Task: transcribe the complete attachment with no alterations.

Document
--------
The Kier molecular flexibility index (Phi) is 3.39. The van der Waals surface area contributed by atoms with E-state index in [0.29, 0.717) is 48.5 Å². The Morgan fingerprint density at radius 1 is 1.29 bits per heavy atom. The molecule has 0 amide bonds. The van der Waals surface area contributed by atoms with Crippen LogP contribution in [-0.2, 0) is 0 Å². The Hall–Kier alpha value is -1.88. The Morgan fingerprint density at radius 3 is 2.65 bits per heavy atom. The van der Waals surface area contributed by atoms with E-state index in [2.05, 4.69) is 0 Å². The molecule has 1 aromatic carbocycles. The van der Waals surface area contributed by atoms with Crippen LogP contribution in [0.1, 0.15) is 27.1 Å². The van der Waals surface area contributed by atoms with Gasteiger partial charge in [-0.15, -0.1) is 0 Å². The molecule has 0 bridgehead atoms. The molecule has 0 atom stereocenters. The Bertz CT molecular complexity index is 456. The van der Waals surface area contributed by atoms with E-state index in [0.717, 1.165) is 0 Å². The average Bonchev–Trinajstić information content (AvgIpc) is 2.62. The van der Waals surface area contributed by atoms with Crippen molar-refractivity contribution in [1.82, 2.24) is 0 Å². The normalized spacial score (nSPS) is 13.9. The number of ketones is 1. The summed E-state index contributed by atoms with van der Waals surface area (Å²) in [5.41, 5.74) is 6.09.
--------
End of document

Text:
The Kier molecular flexibility index (Phi) is 3.39. The van der Waals surface area contributed by atoms with E-state index in [0.29, 0.717) is 48.5 Å². The Morgan fingerprint density at radius 1 is 1.29 bits per heavy atom. The molecule has 0 amide bonds. The van der Waals surface area contributed by atoms with Crippen LogP contribution in [-0.2, 0) is 0 Å². The Hall–Kier alpha value is -1.88. The Morgan fingerprint density at radius 3 is 2.65 bits per heavy atom. The van der Waals surface area contributed by atoms with E-state index in [2.05, 4.69) is 0 Å². The molecule has 1 aromatic carbocycles. The van der Waals surface area contributed by atoms with Crippen LogP contribution in [0.1, 0.15) is 27.1 Å². The van der Waals surface area contributed by atoms with Gasteiger partial charge in [-0.15, -0.1) is 0 Å². The molecule has 0 bridgehead atoms. The molecule has 0 atom stereocenters. The Bertz CT molecular complexity index is 456. The van der Waals surface area contributed by atoms with E-state index in [0.717, 1.165) is 0 Å². The average Bonchev–Trinajstić information content (AvgIpc) is 2.62. The van der Waals surface area contributed by atoms with Crippen molar-refractivity contribution in [1.82, 2.24) is 0 Å². The normalized spacial score (nSPS) is 13.9. The number of ketones is 1. The summed E-state index contributed by atoms with van der Waals surface area (Å²) in [5.41, 5.74) is 6.09.